"Execution at a higher standard," is the Beacon Journal editorial written by Michael Douglas, the paper's editorial page editor.
In June 2011, the federal appeals court in Cincinnati said no to Tyrone Noling. The resident of death row had asked the court to allow DNA testing driven by new evidence in a case that dates to 1990, a double murder, Cora and Bearnhardt Hartig killed in their house in Atwater Township.
Judge Boyce Martin explained that according to the law, there wasn’t room for granting the request. The ruling affirmed the district court. Yet, in doing so, it proceeded to take a revealing detour — pausing “for a moment to highlight our concern about Noling’s death sentence in light of questions raised regarding his prosecution.”
Martin devoted a passage to the doubts that hover, and increasingly so, about whether Noling killed the Hartigs. The judge reminded that Noling was not indicted until five years after the crime “when a new local prosecutor took office.” He added that the accusers have recanted their stories and “now claim they only identified Noling as the murderer … because they were threatened by the prosecutor.”
Know, as the judge emphasized, that “there is absolutely no physical evidence linking Noling to the murders, and there are other viable suspects that the prosecutor chose not to investigate or did not know of at the time.” Finally, Martin noted that “given the serious questions that have been raised regarding Noling’s prosecution, we wonder whether the decision to end his life should not be tested by a higher standard.”
All of this makes obvious the value of the DNA analysis, and it’s just what lawmakers had in mind when they acted. It also suggests that higher standard, the case against Tyrone Noling having frayed for years, an execution far from fitting. As Judge Martin reminded: “As long as our justice system depends on men and women to make decisions, it will invariably make mistakes.”
The challenge is to correct them before it is too late.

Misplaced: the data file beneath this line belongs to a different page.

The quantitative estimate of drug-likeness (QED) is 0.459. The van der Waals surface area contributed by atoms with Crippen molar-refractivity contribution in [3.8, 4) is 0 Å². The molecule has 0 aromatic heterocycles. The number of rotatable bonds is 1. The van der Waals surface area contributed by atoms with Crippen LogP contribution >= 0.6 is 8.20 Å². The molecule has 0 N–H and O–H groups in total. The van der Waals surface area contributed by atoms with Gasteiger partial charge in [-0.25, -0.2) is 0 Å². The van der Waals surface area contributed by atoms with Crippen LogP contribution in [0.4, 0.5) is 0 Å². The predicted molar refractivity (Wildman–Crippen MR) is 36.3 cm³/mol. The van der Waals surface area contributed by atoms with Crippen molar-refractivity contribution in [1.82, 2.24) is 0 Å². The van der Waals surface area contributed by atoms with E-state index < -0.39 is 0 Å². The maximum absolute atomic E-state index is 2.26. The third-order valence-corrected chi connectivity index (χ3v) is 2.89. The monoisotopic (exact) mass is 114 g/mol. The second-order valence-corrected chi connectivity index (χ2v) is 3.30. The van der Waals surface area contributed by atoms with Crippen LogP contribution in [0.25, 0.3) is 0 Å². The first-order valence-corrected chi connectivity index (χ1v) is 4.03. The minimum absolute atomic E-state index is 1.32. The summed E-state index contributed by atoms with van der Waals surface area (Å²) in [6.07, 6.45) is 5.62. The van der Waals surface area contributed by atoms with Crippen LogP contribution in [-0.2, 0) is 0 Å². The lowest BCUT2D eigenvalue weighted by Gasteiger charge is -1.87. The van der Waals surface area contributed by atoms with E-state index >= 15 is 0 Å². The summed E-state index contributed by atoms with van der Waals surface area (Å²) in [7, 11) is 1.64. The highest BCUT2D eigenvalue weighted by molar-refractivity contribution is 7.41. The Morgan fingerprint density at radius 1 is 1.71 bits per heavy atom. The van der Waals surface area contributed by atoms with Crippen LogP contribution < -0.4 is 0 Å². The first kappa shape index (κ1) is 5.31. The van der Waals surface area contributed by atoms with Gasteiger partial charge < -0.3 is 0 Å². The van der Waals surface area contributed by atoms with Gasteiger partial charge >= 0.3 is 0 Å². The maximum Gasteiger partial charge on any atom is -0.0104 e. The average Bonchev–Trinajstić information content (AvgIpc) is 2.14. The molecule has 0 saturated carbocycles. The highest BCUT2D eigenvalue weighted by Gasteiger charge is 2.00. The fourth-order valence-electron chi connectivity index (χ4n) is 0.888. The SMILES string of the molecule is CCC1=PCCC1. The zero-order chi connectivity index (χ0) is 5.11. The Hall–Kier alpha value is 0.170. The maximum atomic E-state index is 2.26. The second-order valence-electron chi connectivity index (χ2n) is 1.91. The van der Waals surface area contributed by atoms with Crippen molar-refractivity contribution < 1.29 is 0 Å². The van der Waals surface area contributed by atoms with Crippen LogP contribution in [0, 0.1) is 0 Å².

The Legally Speaking Ohio blog has additional, in-depth coverage, "What’s On Their Minds: How Many DNA Tests Can A Prisoner Get? State v. Tyrone Noling." It's written by Marianna Brown Bettman.
On January 8, 2013, the Supreme Court of Ohio heard oral argument in State v. Tyrone Noling. There are two issues in this case. The substantive issue is whether an application for post conviction DNA testing filed under an earlier statute bars a trial court from reviewing a later DNA testing application filed under a new statute with more liberal acceptance criteria. Read the oral argument preview of this part of the case here.
The second issue, on which the Court requested supplemental briefing after accepting the case, is whether the Supreme Court has jurisdiction to hear this case. Under R.C. 2953.73, a trial court’s rejection of an application for DNA testing filed by a person who has been sentenced to death must be appealed directly to the Ohio Supreme Court. That is what Noling did in this case. But under State v. Davis, 131 Ohio St.3d 1 (2011) the Supreme Court held that courts of appeals have jurisdiction to hear the appeal of a trial court’s denial of a motion for a new trial based on newly discovered evidence in a case in which a death penalty has been imposed. Read the oral argument preview of this part of the case here.
Earlier coverage of Tryone Noling's case begins at the link.